C3e4b94363ec0a02424af76d3d3c3c384e82340b2022455452050047
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All things about bacteria :) >>

This is incredible scheme about bacteria, concise almost all bacteria with a high yield information below each of them, hope you enjoy with it :) ..  
Amr Al-Sharafi
over 3 years ago
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Epidemiology Disease Bacteria Microbiology General Micro Bio College Lecture

Audio recording of Lecture 20, Chapter 14 Principles of Disease and Epidemiology.  
Nicole Chalmers
over 5 years ago
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Test DOCX 20140429

GRAM +ve Bacteria: COCCI BACTERIA STAPHILOCOCCI STREPTOCOCCI VIRULENT OPORTUNISTIC TONSIL GENITAL TRACT BOVINE MAMMARYGLAND INTESTINE S.aureus (biotypes: A-D) …  
Mr Malcolm Landon
over 5 years ago
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Which bacteria could cause urinary tract infections but would not show up on a normal urine culture?

Some bacteria species (such as Mycoplasma) are difficult to culture using standard methods. Could these bacteria cause a urinary tract infection in the absence of a positive urine culture? If so, how can these infections be diagnosed in a patient with only general symptoms of cystitis? What other hard-to-culture species besides Mycoplasma can cause urinary tract infections?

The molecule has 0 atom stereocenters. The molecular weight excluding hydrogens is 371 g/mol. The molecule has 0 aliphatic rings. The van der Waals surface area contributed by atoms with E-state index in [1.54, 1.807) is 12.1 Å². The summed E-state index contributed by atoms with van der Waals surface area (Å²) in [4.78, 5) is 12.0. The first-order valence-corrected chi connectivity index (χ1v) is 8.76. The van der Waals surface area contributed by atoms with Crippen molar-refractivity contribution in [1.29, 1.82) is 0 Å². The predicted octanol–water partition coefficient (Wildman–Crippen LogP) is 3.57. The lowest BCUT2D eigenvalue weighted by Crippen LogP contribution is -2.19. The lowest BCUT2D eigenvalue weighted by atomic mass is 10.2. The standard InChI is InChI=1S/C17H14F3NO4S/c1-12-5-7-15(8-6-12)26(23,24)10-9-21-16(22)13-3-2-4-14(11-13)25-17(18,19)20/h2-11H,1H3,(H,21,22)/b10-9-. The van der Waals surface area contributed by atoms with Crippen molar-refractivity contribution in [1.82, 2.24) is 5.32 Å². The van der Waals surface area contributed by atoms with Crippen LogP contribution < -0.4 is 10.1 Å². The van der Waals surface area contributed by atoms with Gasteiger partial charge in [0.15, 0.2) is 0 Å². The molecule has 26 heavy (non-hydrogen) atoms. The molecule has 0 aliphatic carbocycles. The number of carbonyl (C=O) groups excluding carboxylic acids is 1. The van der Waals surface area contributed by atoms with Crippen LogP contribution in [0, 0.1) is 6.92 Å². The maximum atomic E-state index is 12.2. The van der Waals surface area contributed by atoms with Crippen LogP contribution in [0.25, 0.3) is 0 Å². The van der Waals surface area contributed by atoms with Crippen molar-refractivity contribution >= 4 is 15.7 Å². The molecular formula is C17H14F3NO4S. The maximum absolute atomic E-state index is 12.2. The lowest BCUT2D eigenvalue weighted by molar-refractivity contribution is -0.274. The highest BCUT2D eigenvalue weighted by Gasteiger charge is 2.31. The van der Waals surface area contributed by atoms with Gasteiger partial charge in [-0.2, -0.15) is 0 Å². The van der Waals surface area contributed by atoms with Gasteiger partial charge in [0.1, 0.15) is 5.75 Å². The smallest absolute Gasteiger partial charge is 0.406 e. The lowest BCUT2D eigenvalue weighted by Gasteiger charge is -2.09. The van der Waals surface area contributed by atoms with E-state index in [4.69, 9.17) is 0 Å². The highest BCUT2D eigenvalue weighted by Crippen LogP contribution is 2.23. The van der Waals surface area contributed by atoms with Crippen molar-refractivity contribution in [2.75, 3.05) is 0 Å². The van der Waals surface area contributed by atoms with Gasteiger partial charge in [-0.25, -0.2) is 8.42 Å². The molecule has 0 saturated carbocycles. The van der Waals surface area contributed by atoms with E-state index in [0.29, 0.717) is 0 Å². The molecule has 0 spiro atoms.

Joshua Lotz
almost 7 years ago
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Somebody who knows this bacteria ???

 
juhani tammisto
over 6 years ago
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Step 1 Prep - Gram Negative Non-Lactose Fermenters

http://www.usmlesuccess.net A detailed look at all of the Gram Negative Non-Lactose Fermenting Bacteria; essential USMLE Step 1 information. Download your FR...  
youtube.com
over 4 years ago
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Single Celled Critters 4- Good bacteria

Part 4 in an 8 part lecture on SINGLE CELLED CRITTERS in a flipped General Biology course taught by Wendy Riggs. CC-BY. Watch the whole lecture (all 8 videos...  
youtube.com
over 4 years ago
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Single Celled Critters 3- Bacteria

Part 3 in an 8 part lecture on SINGLE CELLED CRITTERS in a flipped General Biology course taught by Wendy Riggs. CC-BY. Watch the whole lecture (all 8 videos...  
youtube.com
over 4 years ago